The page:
The urban density also allows for more productive and cost effective means of reducing greenhouse gases (GHGs), including use of mass transportation and energy efficiencies in building practices. Cities are also more manageable, politically, than nations. Leaders of cities are closer to the people they govern and usually more accessible than national figures.

Cities can serve as laboratories for experimenting with new ideas and new technology for climate action, with results shared through C40 and other organizations. If climate change actions can be implemented in cities they will have the potential to reach almost 70% of all peoples.

To avoid myopia, we need to point out that cities also become dense through building of slums, and the infrastructure of cities, especially in developing economies, can be challenging and even dangerously inadequate.

The C40 Report

The areas of focus for C40 include 16 thematic networks and six overarching initiatives. The six initiatives cover Adaptation & Water; Energy; Finance & Economic Development; Solid Waste Management; Sustainable Communities; and, Transportation. About 30% of all initiatives are the result of city-to-city collaboration, and since few countries have more than one C40 city, the collaborations tend to be international in scope. Implementing climate change actions through collaboration between cities is a hallmark of C40.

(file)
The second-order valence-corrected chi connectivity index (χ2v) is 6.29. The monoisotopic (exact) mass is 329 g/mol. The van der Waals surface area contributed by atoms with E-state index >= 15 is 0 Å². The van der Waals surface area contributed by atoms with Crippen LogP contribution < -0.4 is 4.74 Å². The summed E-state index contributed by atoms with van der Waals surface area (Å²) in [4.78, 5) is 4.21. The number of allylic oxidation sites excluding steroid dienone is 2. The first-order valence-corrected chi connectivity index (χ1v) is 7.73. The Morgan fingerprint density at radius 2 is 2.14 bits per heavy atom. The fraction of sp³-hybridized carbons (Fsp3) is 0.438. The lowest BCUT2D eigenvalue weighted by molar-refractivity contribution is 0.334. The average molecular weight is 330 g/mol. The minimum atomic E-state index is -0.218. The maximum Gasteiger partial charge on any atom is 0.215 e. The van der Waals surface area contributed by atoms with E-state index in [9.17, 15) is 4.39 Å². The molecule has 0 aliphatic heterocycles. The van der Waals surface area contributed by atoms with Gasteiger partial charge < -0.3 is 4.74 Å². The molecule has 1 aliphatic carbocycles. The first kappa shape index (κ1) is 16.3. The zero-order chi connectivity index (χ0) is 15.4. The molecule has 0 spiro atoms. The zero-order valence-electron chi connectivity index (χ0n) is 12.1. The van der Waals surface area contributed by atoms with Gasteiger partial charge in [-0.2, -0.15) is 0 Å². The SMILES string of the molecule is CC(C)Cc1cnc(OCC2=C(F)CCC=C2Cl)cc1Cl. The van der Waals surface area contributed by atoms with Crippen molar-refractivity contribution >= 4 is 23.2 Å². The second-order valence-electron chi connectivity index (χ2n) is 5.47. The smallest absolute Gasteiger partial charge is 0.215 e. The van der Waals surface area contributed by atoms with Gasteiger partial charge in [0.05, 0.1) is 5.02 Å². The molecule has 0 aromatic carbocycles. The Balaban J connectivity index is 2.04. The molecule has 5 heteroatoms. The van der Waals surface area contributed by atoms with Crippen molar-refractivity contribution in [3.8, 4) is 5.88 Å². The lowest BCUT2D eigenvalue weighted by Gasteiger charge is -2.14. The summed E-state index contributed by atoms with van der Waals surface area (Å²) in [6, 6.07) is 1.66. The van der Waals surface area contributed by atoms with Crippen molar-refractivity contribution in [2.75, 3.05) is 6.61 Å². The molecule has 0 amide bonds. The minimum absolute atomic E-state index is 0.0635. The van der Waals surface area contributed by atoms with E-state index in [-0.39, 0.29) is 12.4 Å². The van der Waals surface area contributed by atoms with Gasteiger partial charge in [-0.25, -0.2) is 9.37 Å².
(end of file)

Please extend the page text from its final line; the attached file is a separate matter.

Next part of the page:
The report shows that the cities’ capital costs for climate actions range from less than $100,000 (36%), to those costing less than $1,000,000 to those costing over $10 million (26%). Most cost under $500,000 and of these projects 70% are funded through the city’s own budget. The more expensive actions are often started with pilot schemes funded by grants, subsidies, and contributions from private parties. Once the pilot scheme is proven, the cities are then more able to commit their own funds. Funding for longer-term projects is often through bonds, tolls, and developer contributions. Working on collaborative projects with other cities was also found to have opened up broader funding sources.

While many cities are able to find the funds to develop climate actions, the report acknowledges that cities in developing countries are more reliant on national and international institutions to develop low carbon initiatives.